On Fake Memories and Whistleblowers with Nuala Walsh
Nuala Walsh is a strategic adviser with MindEquity, working with organizations to create reputation, commercial and cultural change. She is a global leader, an award-winning marketer, and a behavioral scientist. Nuala has nearly 3 decades of strategic, commercial, and governance experience in asset management, investment banking, and consulting. All her strategic solutions are informed by decision science & behavioral frameworks.
Nuala is also the Non-Executive Director of GAABS, the Vice-Chair of UN Women, and she has been the Chief Marketing Officer, Standard Life Aberdeen. In short, she’s a remarkable person whose insights are worth paying attention to as both a practitioner and a researcher.
We spoke with Nuala recently about some investigations she completed on two topics. The first was to understand the impact that fake news has on our ‘remembering’ self. What she discovered is that our memories don’t discriminate between true or false information – we tend to remember it all roughly the same way, when we believe it at the start.
The second area we discussed was about whistleblowers in modern corporations. Without the proper environment, whistleblowers don’t act or can be maltreated within an organization when they do raise their hands. Nuala’s got some ideas on how to change that. Here’s her list of tips for improving your corporate culture to support whistleblowers:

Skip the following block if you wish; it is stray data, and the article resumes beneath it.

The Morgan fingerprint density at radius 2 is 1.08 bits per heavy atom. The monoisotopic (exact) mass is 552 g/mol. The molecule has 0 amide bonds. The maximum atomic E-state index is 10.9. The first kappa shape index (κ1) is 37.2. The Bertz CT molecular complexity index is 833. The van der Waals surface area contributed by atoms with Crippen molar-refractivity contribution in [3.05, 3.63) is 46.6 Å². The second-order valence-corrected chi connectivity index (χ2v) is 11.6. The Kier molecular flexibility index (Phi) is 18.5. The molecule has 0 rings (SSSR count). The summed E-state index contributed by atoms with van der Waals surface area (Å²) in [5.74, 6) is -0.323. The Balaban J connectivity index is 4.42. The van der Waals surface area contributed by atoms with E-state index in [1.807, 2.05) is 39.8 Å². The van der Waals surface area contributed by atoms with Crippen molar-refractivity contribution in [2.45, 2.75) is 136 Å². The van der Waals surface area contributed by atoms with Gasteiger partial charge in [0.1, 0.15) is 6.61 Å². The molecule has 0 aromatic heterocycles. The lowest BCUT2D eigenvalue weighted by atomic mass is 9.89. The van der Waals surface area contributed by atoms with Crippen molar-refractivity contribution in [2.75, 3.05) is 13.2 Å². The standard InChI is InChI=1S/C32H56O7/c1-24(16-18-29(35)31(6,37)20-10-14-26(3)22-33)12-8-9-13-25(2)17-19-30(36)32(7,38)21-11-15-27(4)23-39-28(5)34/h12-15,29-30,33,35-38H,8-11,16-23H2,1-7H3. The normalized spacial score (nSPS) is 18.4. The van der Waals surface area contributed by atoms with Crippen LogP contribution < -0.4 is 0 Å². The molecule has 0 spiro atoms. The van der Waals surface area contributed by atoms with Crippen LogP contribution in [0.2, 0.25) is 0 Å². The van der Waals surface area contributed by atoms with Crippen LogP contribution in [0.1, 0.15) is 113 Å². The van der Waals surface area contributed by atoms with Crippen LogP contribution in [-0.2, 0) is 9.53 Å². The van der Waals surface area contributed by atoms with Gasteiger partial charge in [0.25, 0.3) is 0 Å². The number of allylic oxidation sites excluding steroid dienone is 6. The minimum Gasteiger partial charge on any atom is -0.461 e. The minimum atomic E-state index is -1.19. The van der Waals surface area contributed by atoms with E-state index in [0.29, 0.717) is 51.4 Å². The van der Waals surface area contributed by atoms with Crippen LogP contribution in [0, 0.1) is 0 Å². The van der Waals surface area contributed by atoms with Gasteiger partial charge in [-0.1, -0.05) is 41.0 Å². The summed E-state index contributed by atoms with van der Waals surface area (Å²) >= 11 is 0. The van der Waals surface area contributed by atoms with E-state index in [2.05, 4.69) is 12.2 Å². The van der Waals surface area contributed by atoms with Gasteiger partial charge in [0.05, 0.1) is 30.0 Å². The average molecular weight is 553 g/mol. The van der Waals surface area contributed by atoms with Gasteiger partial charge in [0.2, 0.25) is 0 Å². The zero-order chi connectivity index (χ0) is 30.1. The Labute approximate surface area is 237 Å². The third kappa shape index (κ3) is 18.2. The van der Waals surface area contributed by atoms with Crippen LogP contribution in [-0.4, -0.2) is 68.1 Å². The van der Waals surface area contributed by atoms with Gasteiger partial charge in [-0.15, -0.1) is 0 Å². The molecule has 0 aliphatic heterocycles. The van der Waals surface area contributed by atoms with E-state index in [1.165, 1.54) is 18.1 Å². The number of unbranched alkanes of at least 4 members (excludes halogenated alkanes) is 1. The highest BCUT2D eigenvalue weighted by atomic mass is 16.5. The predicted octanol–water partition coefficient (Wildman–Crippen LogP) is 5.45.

- Reframe. The word whistleblowing is a negative word, so reframing it as “speaking up” could be more positive. There’s a shift in how companies can rewrite how they message to employees.
- Economic. Scandalized companies earn 4% less than firms that have not experienced major scandals. So by definition, a company could earn 4% more if it’s clean and could impact employees’ wages should they go to another firm.
- Rewards. Rewarding employees with relevant incentives and she is quick to recommend against financial, such as appropriately recognizing people, sharing salient stories of courage, talking about people in the company, people outside the company as role models…all of these can contribute positively to better company culture.
- By taking bad behavior out of the shadows or removing the Social Norming effect of removing it from secrecy is a powerful tool. But you can’t just point to somebody internally to highlight their courage, leaders need to appropriately highlight teams that have called out errors that prevented disasters. It’s best to not pinpoint an individual because of personal risk and a lot of potential threats.
- Make it Normal. Employees won’t speak up in a dangerous work environment. The more you make the environment open and communal and part of the cultural norm, the less fear that is induced on people and the greater likelihood they’ll point out bad behavior when it happens.
We hope you enjoy our conversation with Nuala as much as we did. If you like it, please don’t hesitate to give Behavioral Grooves a quick rating on your listening app.
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